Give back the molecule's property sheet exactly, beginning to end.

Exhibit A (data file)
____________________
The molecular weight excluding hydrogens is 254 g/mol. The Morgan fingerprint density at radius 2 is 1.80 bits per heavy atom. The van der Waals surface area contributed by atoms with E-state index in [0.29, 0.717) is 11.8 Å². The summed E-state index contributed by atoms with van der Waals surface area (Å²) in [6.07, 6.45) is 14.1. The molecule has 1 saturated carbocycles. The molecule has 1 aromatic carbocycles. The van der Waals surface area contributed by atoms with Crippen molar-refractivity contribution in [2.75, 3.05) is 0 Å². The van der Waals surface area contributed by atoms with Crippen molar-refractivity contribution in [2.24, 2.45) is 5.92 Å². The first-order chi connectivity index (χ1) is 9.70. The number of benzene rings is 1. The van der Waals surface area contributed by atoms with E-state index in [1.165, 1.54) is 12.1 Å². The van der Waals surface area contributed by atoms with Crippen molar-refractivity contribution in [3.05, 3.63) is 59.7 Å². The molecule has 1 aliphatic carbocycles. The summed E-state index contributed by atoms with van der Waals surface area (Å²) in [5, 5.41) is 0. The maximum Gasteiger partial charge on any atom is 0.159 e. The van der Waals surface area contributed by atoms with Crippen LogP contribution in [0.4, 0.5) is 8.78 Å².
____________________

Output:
The molecular weight excluding hydrogens is 254 g/mol. The Morgan fingerprint density at radius 2 is 1.80 bits per heavy atom. The van der Waals surface area contributed by atoms with E-state index in [0.29, 0.717) is 11.8 Å². The summed E-state index contributed by atoms with van der Waals surface area (Å²) in [6.07, 6.45) is 14.1. The molecule has 1 saturated carbocycles. The molecule has 1 aromatic carbocycles. The van der Waals surface area contributed by atoms with Crippen molar-refractivity contribution in [2.75, 3.05) is 0 Å². The van der Waals surface area contributed by atoms with Crippen molar-refractivity contribution in [2.24, 2.45) is 5.92 Å². The first-order chi connectivity index (χ1) is 9.70. The number of benzene rings is 1. The van der Waals surface area contributed by atoms with E-state index in [1.165, 1.54) is 12.1 Å². The van der Waals surface area contributed by atoms with Crippen molar-refractivity contribution in [3.05, 3.63) is 59.7 Å². The molecule has 1 aliphatic carbocycles. The summed E-state index contributed by atoms with van der Waals surface area (Å²) in [5, 5.41) is 0. The maximum Gasteiger partial charge on any atom is 0.159 e. The van der Waals surface area contributed by atoms with Crippen LogP contribution in [0.4, 0.5) is 8.78 Å².